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January 05, 2021 Child Support

Support in a Pandemic & Broadening Borders

By Justin Soulen, Kerianne Kemmerzell, and Samuel Thomas

With child support being a common economic issue in family law cases across the nation, and as litigants continue to become less limited geographically due to the increased ability to work remotely (which will continue to be the case due to the pandemic), it remains as important as ever to remain knowledgeable as to: 1) how the courts are addressing the unique pandemic-related support issues; and 2) the potential differences in the applicable laws of neighboring states.

Practitioners need to remain informed as to how the pandemic and the various forms of economic aid might affect their support cases.

Practitioners need to remain informed as to how the pandemic and the various forms of economic aid might affect their support cases.

Credit: Gustavo Fring via Pexels

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Support in a Pandemic

As COVID-19 continues to affect the entire country, and with a second economic relief package around the corner, practitioners need to remain informed as to how the pandemic and the various forms of economic aid might affect their support cases.  By way of limited example, practitioners should consider some of the following issues:

  1. Are stimulus payments being included as income?
  2. How do PPP loans or other grants affect the income available for support for a business owner?  Is it relevant whether or not the loan is forgivable?  Are the courts waiting to see if the loan is actually forgiven?
  3. What if a litigant refuses to take advantage of economic aid (e.g. unemployment benefits or a forgivable loan) available to him or her?  Can those benefits be imputed to the party’s earning capacity?
  4. Will the court modify a support order due to a temporary fluctuation in income due to COVID-19?
  5. How can I effectively establish the earning capacity of an underemployed party when job availability may be limited during the pandemic?

If one thing is clear from our brown bag discussion and the CLEs on these issues, these determinations are not being handled uniformly by the courts.  Practitioners should be sure to be as prepared as possible to confront these issues for their clients and local CLEs can be a great resource for attorneys to hear from the bench as to how these ever-changing issues are being addressed.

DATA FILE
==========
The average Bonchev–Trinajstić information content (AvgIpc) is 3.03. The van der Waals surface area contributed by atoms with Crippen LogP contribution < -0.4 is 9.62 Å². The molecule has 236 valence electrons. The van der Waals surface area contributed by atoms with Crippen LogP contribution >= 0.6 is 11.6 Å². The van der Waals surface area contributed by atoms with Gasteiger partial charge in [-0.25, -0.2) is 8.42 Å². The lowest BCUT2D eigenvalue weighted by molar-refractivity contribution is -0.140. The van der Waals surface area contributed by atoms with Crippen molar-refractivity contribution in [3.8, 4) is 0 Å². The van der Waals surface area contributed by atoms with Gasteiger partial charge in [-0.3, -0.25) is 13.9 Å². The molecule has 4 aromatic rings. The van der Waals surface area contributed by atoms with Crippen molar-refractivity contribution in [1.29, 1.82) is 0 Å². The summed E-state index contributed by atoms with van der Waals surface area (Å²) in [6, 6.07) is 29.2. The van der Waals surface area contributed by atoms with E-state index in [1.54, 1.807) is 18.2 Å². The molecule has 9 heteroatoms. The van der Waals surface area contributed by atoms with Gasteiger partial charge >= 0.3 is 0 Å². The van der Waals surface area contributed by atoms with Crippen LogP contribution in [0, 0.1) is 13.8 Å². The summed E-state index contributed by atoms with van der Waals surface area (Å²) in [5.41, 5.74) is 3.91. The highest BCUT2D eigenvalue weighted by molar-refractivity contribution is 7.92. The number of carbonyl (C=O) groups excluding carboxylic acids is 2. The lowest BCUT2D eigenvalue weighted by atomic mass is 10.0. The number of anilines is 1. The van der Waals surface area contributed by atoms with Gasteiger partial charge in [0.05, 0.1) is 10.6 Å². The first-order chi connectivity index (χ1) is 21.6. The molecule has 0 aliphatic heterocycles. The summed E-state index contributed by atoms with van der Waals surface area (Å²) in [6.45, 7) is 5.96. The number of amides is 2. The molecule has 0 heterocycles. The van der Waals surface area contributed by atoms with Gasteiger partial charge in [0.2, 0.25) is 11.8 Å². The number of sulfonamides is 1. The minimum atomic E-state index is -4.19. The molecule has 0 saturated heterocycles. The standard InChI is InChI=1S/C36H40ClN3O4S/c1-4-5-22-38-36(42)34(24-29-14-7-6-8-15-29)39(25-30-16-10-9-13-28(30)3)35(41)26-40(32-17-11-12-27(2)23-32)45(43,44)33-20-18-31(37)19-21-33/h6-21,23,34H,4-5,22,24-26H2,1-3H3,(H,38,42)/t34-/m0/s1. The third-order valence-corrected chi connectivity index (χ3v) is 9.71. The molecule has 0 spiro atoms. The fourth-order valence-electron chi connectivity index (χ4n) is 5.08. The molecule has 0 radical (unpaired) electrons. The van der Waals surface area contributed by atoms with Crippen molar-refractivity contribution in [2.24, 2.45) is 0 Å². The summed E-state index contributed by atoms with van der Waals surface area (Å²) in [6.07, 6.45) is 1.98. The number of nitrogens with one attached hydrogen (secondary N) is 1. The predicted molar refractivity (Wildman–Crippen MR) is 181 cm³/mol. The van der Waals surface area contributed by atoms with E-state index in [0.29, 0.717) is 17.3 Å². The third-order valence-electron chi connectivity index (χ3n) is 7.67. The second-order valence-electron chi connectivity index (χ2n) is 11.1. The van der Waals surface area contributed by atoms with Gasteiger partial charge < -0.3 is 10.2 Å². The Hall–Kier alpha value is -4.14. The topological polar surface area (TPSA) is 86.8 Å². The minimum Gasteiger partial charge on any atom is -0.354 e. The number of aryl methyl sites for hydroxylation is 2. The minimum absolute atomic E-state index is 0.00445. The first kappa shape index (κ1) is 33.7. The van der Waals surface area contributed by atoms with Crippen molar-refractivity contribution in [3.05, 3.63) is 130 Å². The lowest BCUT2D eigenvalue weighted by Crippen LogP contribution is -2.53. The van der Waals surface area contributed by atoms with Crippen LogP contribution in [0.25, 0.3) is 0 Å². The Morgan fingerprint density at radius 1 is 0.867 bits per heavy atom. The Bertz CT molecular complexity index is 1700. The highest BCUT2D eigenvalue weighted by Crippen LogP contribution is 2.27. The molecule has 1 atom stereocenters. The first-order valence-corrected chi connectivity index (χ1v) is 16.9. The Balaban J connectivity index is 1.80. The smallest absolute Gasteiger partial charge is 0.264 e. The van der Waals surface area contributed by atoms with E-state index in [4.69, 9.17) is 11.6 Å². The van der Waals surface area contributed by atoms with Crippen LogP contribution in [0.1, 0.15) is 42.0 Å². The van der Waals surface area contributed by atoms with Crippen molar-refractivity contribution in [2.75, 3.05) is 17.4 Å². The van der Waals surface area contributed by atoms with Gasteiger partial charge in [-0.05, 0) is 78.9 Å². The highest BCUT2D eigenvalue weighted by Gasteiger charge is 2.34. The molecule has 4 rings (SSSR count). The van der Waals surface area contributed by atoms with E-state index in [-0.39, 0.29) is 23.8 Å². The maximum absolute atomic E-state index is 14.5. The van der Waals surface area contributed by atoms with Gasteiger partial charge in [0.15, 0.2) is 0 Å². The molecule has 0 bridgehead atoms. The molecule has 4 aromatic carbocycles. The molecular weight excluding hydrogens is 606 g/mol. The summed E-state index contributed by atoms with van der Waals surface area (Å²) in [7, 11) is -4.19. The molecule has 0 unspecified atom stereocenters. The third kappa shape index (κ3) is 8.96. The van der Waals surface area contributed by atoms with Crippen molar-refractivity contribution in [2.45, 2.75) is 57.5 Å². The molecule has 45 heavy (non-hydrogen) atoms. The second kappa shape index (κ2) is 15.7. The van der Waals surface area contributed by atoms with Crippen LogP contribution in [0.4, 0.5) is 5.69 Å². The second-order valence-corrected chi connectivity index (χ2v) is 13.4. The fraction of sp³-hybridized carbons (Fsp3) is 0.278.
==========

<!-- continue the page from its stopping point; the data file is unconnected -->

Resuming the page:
Expanding Borders & the Effect on Support Cases

COVID-19 has made remote working the new norm in most states and it is possible that this new trend will continue long after the end of the pandemic.  Working remotely has had wide-ranging effects on the population and it has reshaped real estate markets as individuals no longer need to live in close proximity to the workplace.  From a support standpoint, this new phenomenon has opened the door to jurisdictional issues as litigants may be more likely to move into a neighboring state now that they no longer need to stay close to their jobs.  Practitioners need to remain informed as to the differences in the laws of the states where they practice and the laws of neighboring states.

The varying guidelines in different jurisdictions may make one jurisdiction more or less appealing for a client.  The differences in each state’s statutory definition of “income” could result in a significantly different support award.  By way of limited example, all (or almost all) states include the following as components of a party’s income: salary and wages (including commissions, fees, tips and severance pay), investment income and distributions from pensions and annuities, rents and royalties.  States differ, however, regarding the treatment of other common forms of compensation, including overtime pay, recurring gifts, inheritances and deferred compensation and whether they should be included as income available for support.  Additionally, some state guidelines provide for a support obligation to terminate upon a child’s graduation from high school, while others provide support through the age of 21.

Failing to recognize even the limited differences summarized above could be costly for a client, or, better yet, could be tailored to benefit the client should the opportunity arise.

Due to the ever-changing practices in different jurisdictions during these unique times, practitioners need to remain vigilant so they are prepared to address these issues for their clients.  In our experience, local bar associations and CLEs have been extremely valuable resources for attorneys seeking to stay current with the applicable support laws, procedures and guidelines.

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Justin W. Soulen

Esq., Philadelphia, PA

Hofstein Weiner & Meyer PC

ABA Family Law Section Child Support Committee Co-Vice Chair

Kerianne P. Kemmerzell

Esq., Baltimore, MD

Tydings & Rosenberg LLP

ABA Family Law Section Child Support Committee Co-Vice Chair

Samuel E. Thomas

Esq., Athens, GA

Law Office of Samuel E. Thomas

ABA Family Law Section Child Support Committee Chair